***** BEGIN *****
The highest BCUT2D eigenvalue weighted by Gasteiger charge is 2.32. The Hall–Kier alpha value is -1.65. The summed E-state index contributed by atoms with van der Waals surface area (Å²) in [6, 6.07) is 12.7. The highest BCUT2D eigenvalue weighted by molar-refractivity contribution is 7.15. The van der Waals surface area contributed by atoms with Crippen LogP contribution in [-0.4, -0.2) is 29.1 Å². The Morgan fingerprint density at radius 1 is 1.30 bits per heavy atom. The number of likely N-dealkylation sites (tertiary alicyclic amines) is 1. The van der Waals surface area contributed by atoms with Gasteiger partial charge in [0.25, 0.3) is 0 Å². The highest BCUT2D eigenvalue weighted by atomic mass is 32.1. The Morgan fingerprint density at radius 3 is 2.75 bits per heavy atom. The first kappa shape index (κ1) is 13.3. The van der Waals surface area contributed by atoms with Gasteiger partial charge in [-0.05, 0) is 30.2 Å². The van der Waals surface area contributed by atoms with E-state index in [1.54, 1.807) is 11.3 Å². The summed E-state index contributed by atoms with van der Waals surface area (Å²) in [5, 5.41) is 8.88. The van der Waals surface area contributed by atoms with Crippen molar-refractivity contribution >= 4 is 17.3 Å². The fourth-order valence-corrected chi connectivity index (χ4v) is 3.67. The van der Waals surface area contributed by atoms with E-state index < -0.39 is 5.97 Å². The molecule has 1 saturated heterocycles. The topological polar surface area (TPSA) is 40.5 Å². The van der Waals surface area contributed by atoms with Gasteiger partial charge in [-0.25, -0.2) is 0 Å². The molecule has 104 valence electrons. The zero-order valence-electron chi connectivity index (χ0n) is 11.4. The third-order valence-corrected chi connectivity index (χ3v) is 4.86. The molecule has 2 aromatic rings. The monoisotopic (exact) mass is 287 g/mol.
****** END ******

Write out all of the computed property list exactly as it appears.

The highest BCUT2D eigenvalue weighted by Gasteiger charge is 2.32. The Hall–Kier alpha value is -1.65. The summed E-state index contributed by atoms with van der Waals surface area (Å²) in [6, 6.07) is 12.7. The highest BCUT2D eigenvalue weighted by molar-refractivity contribution is 7.15. The van der Waals surface area contributed by atoms with Crippen LogP contribution in [-0.4, -0.2) is 29.1 Å². The Morgan fingerprint density at radius 1 is 1.30 bits per heavy atom. The number of likely N-dealkylation sites (tertiary alicyclic amines) is 1. The van der Waals surface area contributed by atoms with Gasteiger partial charge in [0.25, 0.3) is 0 Å². The highest BCUT2D eigenvalue weighted by atomic mass is 32.1. The Morgan fingerprint density at radius 3 is 2.75 bits per heavy atom. The first kappa shape index (κ1) is 13.3. The van der Waals surface area contributed by atoms with Gasteiger partial charge in [-0.05, 0) is 30.2 Å². The van der Waals surface area contributed by atoms with E-state index in [1.54, 1.807) is 11.3 Å². The summed E-state index contributed by atoms with van der Waals surface area (Å²) in [5, 5.41) is 8.88. The van der Waals surface area contributed by atoms with Crippen molar-refractivity contribution >= 4 is 17.3 Å². The fourth-order valence-corrected chi connectivity index (χ4v) is 3.67. The van der Waals surface area contributed by atoms with E-state index < -0.39 is 5.97 Å². The molecule has 1 saturated heterocycles. The topological polar surface area (TPSA) is 40.5 Å². The van der Waals surface area contributed by atoms with Gasteiger partial charge in [-0.25, -0.2) is 0 Å². The molecule has 104 valence electrons. The zero-order valence-electron chi connectivity index (χ0n) is 11.4. The third-order valence-corrected chi connectivity index (χ3v) is 4.86. The molecule has 2 aromatic rings. The monoisotopic (exact) mass is 287 g/mol.